The easiest way to get started with a Prezi presentation is to jump into a template. But when the time comes to create your own unique presentation, it can be hard to figure out how exactly to construct it. Which colors work well together? Which are the best fonts? Which images are most impactful?
We’ve separated out some of the most important design elements for six common use cases to help you create your own masterpieces. Keep reading to discover six blueprints to more effective presentations, or jump directly to the one you need right now:
- When you want to focus on the results
- When you want to highlight your visuals
- When you want to share knowledge
- When you want to show off your work
- When you want to be persuasive
- When you want to get everyone on the same page
When you want to focus on the results
When you have results to share, whether it’s company financials, campaign learnings, or general feedback, the data is the most important part. To create the most effective report presentations, try to avoid distracting visuals by opting for a simple or abstract background image.
This applies to your color scheme as well — use monochromatic and neutral tones as a base palette, then add brighter pop colors to direct focus to key information. You can further reinforce this by using pinpoint shapes for your topics. To keep the feel of your presentation consistent, you’ll want to use monotype fonts such as Liberation Mono, as they are often used in technical or data-heavy content.
Here’s an example of a complete report presentation that combines these elements:
When you want to highlight your visuals
For image-heavy presentations, such as newsletters, non-profit overviews, or personal albums, you’ll want to keep your visuals front and center. Use a background image with a flat color, and apply muted colors throughout to ensure your images stand out.
Square topic shapes will not only convey a more editorial feeling for newsletters, they’ll also mirror the photographs you display throughout to maintain consistency. Finally, tie everything together with a condensed, bold, sans serif font such as League Gothic Italicized.
Check out this example of a newsletter presentation for inspiration:
When you want to share knowledge
Keeping your lessons engaging can be tricky — there needs to be a balance between fun and informative. To create a presentation that strikes that balance, start with a background image featuring a paper texture (or another writing surface). This will provide a subtle, neutral backdrop so that your topics will pop.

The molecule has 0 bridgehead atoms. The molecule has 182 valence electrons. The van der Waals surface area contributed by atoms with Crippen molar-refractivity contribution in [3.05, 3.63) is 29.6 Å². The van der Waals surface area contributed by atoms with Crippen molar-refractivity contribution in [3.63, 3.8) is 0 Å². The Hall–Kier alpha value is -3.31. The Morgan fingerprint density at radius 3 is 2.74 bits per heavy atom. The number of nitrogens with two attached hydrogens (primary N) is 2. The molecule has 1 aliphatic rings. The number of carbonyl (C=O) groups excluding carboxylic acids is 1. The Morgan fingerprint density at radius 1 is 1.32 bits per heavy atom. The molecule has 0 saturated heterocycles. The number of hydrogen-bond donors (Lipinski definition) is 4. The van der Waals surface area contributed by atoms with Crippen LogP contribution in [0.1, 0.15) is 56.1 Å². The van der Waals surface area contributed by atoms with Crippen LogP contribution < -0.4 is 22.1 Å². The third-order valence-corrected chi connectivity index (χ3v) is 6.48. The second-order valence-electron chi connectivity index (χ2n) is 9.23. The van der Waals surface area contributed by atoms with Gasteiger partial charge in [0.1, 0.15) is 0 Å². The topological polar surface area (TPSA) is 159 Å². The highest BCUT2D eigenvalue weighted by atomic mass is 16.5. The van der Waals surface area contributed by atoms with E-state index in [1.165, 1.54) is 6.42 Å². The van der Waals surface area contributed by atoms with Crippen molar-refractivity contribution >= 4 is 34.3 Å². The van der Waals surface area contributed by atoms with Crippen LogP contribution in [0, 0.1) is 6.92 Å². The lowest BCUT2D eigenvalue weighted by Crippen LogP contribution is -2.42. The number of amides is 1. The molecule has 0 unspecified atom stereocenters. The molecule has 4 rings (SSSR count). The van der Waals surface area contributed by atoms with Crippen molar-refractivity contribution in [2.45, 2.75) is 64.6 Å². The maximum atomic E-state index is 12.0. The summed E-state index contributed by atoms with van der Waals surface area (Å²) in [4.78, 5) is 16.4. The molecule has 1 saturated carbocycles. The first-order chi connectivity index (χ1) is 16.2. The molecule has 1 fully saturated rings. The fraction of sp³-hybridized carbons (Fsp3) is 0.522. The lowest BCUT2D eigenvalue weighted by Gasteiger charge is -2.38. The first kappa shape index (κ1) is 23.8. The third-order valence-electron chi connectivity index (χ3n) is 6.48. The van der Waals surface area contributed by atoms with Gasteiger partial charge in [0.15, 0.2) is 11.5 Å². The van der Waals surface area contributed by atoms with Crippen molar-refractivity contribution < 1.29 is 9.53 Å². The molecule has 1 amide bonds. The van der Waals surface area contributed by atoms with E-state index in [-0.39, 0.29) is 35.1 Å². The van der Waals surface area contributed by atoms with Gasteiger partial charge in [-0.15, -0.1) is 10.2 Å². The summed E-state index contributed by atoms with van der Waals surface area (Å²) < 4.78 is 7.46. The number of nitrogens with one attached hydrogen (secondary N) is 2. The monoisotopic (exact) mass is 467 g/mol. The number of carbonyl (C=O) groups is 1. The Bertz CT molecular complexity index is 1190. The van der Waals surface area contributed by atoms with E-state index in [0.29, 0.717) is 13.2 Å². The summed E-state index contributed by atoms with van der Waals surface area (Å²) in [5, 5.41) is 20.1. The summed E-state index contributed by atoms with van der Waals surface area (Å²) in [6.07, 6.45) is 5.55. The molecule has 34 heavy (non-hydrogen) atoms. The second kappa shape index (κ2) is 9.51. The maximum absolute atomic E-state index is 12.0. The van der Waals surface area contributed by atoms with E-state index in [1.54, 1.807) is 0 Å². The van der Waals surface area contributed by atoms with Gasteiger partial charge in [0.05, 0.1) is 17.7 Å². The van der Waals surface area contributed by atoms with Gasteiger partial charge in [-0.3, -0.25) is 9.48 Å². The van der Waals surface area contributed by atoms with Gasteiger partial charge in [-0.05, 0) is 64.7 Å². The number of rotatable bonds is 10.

From there, use attention-grabbing primary colors, and pair those with playful topic shapes such as the chalk scribble. You can extend that playfulness to the font by choosing typefaces with a hand-drawn look. Two excellent ones to consider are Kaushan Script and From Where You Are.
When you put it all together, you get this effective presentation for lesson plans:
When you want to show off your work
After putting a lot of work into researching your project, you’ll want to make sure it catches attention when you present. Try to find a background image that’s fun and energetic (line patterns are a great way to achieve this). Keep your topic shapes basic, but add thick outlines to give them a more distinct look.
While you want your presentation to have personality, hand-drawn fonts may end up being more distracting than helpful. Turn to rounded fonts such as Comfortaa or Sniglet to add a sense of lightheartedness without being overly whimsical. Make sure you add plenty of color throughout as well. We recommend a split-complementary color scheme to provide a cohesive theme without having the colors potentially clash.
This is what a finished book report could look like:
When you want to be persuasive
Persuading your audience requires a presentation that’s clear, informative, and credible. These can include business proposals, sales pitches, investor presentations, and more. Consider using a cityscape background image to symbolize growth and development. For the best clarity, use simple topic shapes such as circles.
To elevate your presentation, you’ll want to use subdued and desaturated shades of bold colors. This will help your presentation feel sophisticated without being overpowering. Something else to keep in mind is that, in general, red is associated with confidence, and blue is associated with trustworthiness, so use these colors accordingly. For headlines and titles, use Playfair Display, as this font is professional-looking without being stuffy. Then, pair it with a sans serif typeface such as Source Sans Pro for body copy to give it more readability.
See how these elements can be combined to create a professional business proposal:
When you want to get everyone on the same page
Rallying your team, such as during a sales kickoff or new-hire onboarding, requires a good mix of excitement and crucial information. An easy way to start is to lean into the teamwork metaphor by using a sports-themed background image. Apply warm and bold colors throughout to draw people in and keep their attention (hint: use Adobe’s color wheel to explore your options).
Outside of the background image and color scheme, you’ll want your message to be clearly communicated. Avoid extra distraction by sticking with simple topic shapes such as circles. Then, help your content stand out with a bold, sans serif font like League Gothic.
Here’s how all these elements can work together to form a winning sales kickoff:
Now it’s your turn! Apply these general design principles to create more effective presentations that nail the right look, tone, and feel for your intended audience. Get started today or check out some great examples from our Gallery for even more inspiration.